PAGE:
The first section of the chart talks about the use of institutions to maintain power over a child. This could look like threatening punishment byan outside entity (example: “God will punish you for the sin of disobeying your parent”) or threatening punishment with an institution (example: “If you don’t behave, I will send you to live with your mean Aunt Hilda”). Other examples of institutions an abusive parent might use to control a child include threatening punishment by/with:

  • Police
  • Courts
  • School
  • Juvenile detention
  • Foster homes
  • Relatives

2. Isolation

According to the nonprofit Prevent Child Abuse America, adults who use isolation to control their children cut them off from normal social experiences, prevent them from forming friendships and encourage the child to believe they are alone in the world. This may also include controlling access to the child’s other parent, siblings, grandparents or other adults.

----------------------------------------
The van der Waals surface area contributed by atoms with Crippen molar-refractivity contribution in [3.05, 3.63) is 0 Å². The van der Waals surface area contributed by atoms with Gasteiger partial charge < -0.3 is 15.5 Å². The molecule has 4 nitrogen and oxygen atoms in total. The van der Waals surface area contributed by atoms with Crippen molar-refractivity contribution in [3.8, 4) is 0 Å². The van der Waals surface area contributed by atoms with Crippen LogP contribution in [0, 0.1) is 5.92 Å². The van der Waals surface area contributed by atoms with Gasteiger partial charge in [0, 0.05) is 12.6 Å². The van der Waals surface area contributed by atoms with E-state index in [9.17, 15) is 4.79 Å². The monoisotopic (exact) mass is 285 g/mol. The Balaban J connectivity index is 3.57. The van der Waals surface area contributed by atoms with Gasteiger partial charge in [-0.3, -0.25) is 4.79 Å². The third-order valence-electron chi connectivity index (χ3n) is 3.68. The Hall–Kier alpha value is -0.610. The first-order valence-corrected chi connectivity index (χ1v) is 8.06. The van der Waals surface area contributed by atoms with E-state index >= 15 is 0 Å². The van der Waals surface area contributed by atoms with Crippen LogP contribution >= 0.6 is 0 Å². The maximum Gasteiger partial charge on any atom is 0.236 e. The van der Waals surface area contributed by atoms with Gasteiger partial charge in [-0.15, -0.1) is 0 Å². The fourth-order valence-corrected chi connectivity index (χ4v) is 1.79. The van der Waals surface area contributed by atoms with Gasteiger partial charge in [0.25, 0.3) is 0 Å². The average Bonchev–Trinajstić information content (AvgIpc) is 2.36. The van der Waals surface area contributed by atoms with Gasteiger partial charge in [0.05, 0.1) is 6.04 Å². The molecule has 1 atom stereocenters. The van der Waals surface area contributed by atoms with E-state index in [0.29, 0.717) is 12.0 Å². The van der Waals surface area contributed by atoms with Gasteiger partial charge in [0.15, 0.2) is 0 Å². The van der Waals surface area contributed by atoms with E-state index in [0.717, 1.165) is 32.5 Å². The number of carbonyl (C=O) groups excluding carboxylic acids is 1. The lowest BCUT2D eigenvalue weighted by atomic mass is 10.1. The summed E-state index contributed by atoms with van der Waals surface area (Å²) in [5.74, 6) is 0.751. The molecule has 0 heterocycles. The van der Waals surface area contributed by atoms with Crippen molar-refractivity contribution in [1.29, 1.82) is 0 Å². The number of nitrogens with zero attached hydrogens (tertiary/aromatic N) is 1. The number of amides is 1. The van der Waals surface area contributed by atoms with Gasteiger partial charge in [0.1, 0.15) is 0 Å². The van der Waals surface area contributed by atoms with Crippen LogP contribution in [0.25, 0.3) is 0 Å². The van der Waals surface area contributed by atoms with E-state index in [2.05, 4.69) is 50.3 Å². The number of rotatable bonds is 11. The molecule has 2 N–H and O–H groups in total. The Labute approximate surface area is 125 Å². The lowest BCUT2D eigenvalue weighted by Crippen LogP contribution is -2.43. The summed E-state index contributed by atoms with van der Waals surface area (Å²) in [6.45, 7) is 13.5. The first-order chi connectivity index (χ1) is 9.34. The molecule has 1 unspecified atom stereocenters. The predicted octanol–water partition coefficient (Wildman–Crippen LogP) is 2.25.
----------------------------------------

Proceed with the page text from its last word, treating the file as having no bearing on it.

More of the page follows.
3. Emotional Abuse

Unlike physical and sexual abuse, which are two fairly easy-to-categorize types of abuse, emotional abuse can be a little trickier to define. Essentially, emotional abuse refers to a pattern of behavior that causes psychological harm to another person, usually involving verbal degradation and the exploitation of an unequal power dynamic. Some common examples of emotionally abusive behaviors caregivers may engage in include:

  • Put downs and name-calling
  • Using children as confidants
  • Using children to get or give information to the other parent
  • Being emotionally inconsistent
  • Shaming children

4. Economic Abuse

Economic abuse refers to a caregiver maintaining power and control by exploiting a child’s financial dependence on them. Some behaviors that would fall under the economic abuse category can include:

  • Withholding basic needs from a child like food, clothing, shelter or medication
  • Using money to control behavior
  • Squandering family money
  • Withholding child support
  • Using children as an economic bargaining chip in divorce

5. Threats